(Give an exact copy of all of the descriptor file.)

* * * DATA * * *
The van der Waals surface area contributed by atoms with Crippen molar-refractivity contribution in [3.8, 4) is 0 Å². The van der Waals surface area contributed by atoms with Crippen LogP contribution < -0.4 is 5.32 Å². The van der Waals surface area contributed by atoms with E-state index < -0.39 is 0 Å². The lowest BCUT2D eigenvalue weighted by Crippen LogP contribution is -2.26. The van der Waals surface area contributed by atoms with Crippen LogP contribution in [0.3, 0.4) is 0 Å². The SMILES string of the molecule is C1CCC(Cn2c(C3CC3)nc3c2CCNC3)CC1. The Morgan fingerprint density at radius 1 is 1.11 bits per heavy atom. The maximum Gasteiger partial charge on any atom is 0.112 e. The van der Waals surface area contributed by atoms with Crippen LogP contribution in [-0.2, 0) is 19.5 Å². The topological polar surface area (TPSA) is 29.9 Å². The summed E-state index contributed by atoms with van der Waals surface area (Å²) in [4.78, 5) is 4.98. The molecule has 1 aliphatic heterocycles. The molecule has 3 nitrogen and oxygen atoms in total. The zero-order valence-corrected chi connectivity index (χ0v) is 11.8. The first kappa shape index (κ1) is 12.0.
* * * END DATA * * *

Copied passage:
The van der Waals surface area contributed by atoms with Crippen molar-refractivity contribution in [3.8, 4) is 0 Å². The van der Waals surface area contributed by atoms with Crippen LogP contribution < -0.4 is 5.32 Å². The van der Waals surface area contributed by atoms with E-state index < -0.39 is 0 Å². The lowest BCUT2D eigenvalue weighted by Crippen LogP contribution is -2.26. The van der Waals surface area contributed by atoms with Crippen LogP contribution in [0.3, 0.4) is 0 Å². The SMILES string of the molecule is C1CCC(Cn2c(C3CC3)nc3c2CCNC3)CC1. The Morgan fingerprint density at radius 1 is 1.11 bits per heavy atom. The maximum Gasteiger partial charge on any atom is 0.112 e. The van der Waals surface area contributed by atoms with Crippen LogP contribution in [-0.2, 0) is 19.5 Å². The topological polar surface area (TPSA) is 29.9 Å². The summed E-state index contributed by atoms with van der Waals surface area (Å²) in [4.78, 5) is 4.98. The molecule has 1 aliphatic heterocycles. The molecule has 3 nitrogen and oxygen atoms in total. The zero-order valence-corrected chi connectivity index (χ0v) is 11.8. The first kappa shape index (κ1) is 12.0.